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The science behind Tiger Woods' back spasms

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DORAL, Fla. – To be technically correct, the back spasms that prompted Tiger Woods to withdraw from last week’s Honda Classic were the result of an issue born from troubles with the world No. 1’s thoracolumbar fascia.

The thoracolumbar fascia is the tough connective tissue found in the small of the back, or – as one longtime PGA Tour trainer explained – the cellophane that surrounds muscle.

“Actually when I was warming up, it was tight. Wouldn't loosen up,” Woods said of his early exit on Sunday from PGA National. “The fascia gets tight and starts pulling on different parts of the body and it's like cellophane; that's what fascia is.  It starts pulling on certain parts and next thing you know, things start shutting down.”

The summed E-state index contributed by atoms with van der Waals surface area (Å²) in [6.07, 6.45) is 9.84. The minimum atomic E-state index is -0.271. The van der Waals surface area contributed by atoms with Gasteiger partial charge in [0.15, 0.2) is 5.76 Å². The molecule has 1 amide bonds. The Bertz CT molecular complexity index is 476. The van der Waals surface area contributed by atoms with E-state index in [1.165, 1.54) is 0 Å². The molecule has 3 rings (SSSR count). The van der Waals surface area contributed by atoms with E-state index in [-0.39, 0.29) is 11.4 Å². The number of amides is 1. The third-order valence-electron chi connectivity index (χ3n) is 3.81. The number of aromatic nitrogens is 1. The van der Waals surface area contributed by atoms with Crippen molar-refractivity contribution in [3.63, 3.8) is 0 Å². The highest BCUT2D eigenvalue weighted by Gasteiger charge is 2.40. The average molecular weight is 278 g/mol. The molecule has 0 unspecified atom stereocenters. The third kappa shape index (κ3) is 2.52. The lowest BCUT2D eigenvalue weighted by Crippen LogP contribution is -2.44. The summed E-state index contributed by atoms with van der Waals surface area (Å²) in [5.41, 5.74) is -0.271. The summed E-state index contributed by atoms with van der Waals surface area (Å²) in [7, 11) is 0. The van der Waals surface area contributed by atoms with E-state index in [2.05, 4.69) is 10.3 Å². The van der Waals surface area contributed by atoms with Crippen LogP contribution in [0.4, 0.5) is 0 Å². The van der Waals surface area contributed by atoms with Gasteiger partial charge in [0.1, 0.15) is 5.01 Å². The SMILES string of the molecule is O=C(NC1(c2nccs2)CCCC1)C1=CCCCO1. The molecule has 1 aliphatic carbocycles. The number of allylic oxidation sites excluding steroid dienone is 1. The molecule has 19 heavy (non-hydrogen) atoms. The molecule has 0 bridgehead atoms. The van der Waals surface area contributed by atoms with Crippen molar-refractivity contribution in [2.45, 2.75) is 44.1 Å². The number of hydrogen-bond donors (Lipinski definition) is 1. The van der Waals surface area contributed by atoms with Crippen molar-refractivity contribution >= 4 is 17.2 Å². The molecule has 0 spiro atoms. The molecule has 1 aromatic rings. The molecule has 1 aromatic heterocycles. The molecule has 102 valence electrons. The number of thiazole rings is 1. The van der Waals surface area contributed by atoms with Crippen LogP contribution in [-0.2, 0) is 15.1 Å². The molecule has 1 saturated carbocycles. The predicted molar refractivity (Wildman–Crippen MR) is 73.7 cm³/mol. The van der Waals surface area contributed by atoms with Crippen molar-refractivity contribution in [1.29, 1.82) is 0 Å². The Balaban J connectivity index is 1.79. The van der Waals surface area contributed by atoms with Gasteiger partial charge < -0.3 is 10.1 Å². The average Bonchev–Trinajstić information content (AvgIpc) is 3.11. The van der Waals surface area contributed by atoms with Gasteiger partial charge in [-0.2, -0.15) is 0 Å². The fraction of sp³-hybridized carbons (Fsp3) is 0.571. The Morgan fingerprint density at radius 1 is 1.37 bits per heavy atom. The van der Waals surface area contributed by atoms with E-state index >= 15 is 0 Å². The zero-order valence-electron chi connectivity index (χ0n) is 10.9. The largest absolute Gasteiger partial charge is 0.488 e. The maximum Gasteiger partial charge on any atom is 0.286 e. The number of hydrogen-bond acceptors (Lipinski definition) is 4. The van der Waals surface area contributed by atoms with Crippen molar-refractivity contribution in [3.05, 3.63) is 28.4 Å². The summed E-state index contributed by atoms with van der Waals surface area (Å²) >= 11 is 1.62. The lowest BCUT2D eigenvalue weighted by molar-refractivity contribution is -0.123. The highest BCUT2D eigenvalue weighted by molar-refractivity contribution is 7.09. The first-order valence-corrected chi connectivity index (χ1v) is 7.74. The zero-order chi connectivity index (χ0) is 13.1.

According to the Tour trainer, fascia issues are not uncommon in golf because of the repetitive motion of the swing and could cause back spasms, but not immediately.

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“Back spasms would be four steps down from a fascia issue. First you would have tightness and then other muscles would start to compensate which could lead to fatigue and then back spasms,” the trainer explained.

Therapy for fascia issues would involve deep tissue massages and muscle activation and Woods said he was taking anti-inflammatories to help alleviate the pain.